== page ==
A slow cooker that's safe cooks fast enough to keep food out of the bacterial danger zone.
Cooking safely with the crock
By Pauline Oo
From eNews, March 10, 2005
When it debuted in 1971, the slow cooker was hailed as the busy mom's little helper--the easiest, non-messy way to make a delicious family dinner. (Rival introduced the invention under the trademarked name Crock-Pot.) Today, it's still a popular kitchen aid for the overworked mom or dad with precious little time to cook. But its popularity has extended to single people who refuse to slave over a stove for a one-person meal and working folks who have less and less time to spend in the kitchen.
"A slow cooker is the ultimate solution to fast food," says Liz Weiss, author of The Moms' Guide to Meal Makeovers: Improving the Way Your Family Eats, One Meal at a Time! "[It] solves the dilemma of providing a hot, healthy meal at the end of the day."
And slow cookers aren't just for soups and stews anymore. At Rival's first "Crock-tober" cook-off in Rhode Island last October, professional and amateur chefs were dishing out such goodies as Asian-style ribs, Christmas pudding, blue crab bruschetta, southwestern enchiladas, and pork roast with toasted almonds from their nifty little kitchen aids.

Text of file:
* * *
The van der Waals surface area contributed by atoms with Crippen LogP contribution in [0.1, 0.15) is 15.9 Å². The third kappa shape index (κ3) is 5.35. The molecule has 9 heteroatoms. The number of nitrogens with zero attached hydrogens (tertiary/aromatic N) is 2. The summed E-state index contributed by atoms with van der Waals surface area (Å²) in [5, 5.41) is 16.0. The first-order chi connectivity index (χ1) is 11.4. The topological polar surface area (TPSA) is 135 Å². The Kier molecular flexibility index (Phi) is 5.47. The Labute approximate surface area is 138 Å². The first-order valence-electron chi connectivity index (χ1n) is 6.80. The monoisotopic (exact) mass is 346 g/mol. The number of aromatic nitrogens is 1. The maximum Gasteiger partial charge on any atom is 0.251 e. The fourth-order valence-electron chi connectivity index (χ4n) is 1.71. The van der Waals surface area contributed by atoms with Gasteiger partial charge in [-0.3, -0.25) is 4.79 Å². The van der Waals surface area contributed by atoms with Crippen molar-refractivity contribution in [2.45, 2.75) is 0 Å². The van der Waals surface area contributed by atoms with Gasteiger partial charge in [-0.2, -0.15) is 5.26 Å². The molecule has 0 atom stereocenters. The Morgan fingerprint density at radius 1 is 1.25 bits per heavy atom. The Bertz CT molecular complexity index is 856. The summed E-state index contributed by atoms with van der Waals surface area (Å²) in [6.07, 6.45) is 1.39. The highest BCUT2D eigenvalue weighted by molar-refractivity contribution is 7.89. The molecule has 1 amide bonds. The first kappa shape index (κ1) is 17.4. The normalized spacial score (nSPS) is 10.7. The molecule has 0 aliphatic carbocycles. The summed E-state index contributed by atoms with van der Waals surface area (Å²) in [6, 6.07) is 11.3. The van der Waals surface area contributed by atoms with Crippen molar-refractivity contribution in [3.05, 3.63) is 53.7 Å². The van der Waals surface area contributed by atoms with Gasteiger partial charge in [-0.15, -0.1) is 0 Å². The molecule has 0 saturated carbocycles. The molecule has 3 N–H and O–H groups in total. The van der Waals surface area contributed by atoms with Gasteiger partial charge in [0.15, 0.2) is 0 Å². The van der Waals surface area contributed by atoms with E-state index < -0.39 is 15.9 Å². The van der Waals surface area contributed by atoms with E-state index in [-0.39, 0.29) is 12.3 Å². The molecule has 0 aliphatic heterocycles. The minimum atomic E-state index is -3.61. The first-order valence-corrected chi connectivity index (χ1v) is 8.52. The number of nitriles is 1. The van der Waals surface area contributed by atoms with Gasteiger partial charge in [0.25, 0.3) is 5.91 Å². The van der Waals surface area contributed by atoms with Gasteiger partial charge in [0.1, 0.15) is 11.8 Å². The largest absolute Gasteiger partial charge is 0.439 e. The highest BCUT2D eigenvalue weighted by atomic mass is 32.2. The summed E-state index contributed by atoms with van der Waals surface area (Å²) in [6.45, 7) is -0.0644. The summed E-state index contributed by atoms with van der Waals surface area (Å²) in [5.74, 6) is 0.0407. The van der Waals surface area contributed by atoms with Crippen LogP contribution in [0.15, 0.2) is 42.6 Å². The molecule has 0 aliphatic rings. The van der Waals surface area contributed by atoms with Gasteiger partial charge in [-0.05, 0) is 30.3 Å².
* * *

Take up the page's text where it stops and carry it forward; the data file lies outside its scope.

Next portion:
A slow cooker that's safe cooks slowly enough for unattended cooking, yet fast enough to keep food out of the bacterial danger zone, which is between 40 and 140 degrees Fahrenheit. (Slow cookers cook food at a temperature ranging between 200 and 300 degrees Fahrenheit.) To check the safety of a slow cooker, heat two quarts of tap water on the low setting for eight hours. Then check the water temperature with a food thermometer--but do it quickly because the temperature will drop 10-15 degrees when the lid is raised or removed.
Here are more tips from the University of Minnesota Extension Service:
- Defrost meat, seafood, and other frozen ingredients before adding them to the slow cooker.
- Cut meat and vegetables into medium-sized chunks or small, uniform pieces to ensure thorough cooking.
- Preheat the crock before adding ingredients, or cook on the highest setting for the first hour.
- Fill the crock at least half full and no more than two-thirds full.
- Cook meat or poultry in water or stock-the level of liquids should almost cover the ingredients.
- Put vegetables in first, at the bottom and around the sides near the heat, because they cook slower than meat and poultry in the slow cooker.
- Do not lift the lid during the cooking cycle. Each time you raise the lid, the cooking process is slowed by 30 minutes.
- Do not leave cooked food to cool down in the crock. Eat it immediately or place leftovers in shallow containers and refrigerate within two hours of cooking. Never reheat leftovers in the slow cooker.
And finally, a tip from the national Food Safety and Inspection Service: Throw away the food in your slow cooker--even when it looks done-if the power goes out when you're not at home during the cooking process. It's hard to tell how long your food--cooked or uncooked--has been just sitting there.